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A Step-by-Step Guide for Procuring Architectural/Engineering Services

A building program is a major effort entailing the investment of much time and money.  Therefore, an important step in achieving success is selection of the Architectural/Engineering firm (A/E) that will play a very important role in the undertaking.  The basic components of the A/E procurement process include the following:

  1. Develop the program for which the project must be designed.
  2. Gather available data.
  3. Prepare the scope of A/E services required.
  4. Submit the Request for Proposal to A/E firms.
  5. Interview A/E firm(s).
  6. Make the selection.

Develop the Program for Which the Project Must Be Designed

To prepare a good program it is often necessary to begin by receiving input from persons who bring different perspectives of what is required for a successful project – e.g. the CFO’s input on the budget for the project, the director of plant operations input on floor area and clear height requirements, the IT’s input on high-tech requirements, etc.  After gathering this information, prepare the program consisting of, but not limited to, the following:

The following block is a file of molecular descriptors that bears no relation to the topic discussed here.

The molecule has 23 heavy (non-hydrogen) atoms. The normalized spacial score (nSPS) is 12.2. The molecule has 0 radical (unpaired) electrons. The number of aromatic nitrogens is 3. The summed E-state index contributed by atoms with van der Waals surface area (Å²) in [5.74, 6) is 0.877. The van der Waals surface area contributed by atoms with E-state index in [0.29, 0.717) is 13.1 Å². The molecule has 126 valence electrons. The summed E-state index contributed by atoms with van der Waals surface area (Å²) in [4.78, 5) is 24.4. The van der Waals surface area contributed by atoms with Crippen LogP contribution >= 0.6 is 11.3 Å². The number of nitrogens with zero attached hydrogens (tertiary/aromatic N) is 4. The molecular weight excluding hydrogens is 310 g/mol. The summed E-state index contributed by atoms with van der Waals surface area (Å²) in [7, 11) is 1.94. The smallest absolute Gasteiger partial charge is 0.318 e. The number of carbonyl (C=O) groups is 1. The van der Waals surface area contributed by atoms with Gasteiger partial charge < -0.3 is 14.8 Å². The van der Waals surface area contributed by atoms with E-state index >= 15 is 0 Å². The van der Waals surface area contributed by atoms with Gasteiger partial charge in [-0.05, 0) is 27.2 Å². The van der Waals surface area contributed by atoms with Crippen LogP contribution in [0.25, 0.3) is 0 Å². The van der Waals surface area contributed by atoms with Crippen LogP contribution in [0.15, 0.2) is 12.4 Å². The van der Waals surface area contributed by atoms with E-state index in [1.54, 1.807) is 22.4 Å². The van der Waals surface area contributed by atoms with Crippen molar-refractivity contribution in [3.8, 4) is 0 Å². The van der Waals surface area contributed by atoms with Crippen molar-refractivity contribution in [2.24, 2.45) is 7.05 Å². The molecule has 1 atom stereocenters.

• The primary functional, aesthetic, safety, technological, sustainability and other goals to be achieved.
    • The interior and exterior functions to be included in the facility, minimum areas for each, important circulation patterns and/or adjacencies relating to the functions and minimal clear heights required.
    • The desired time frame and budget.

And, if applicable: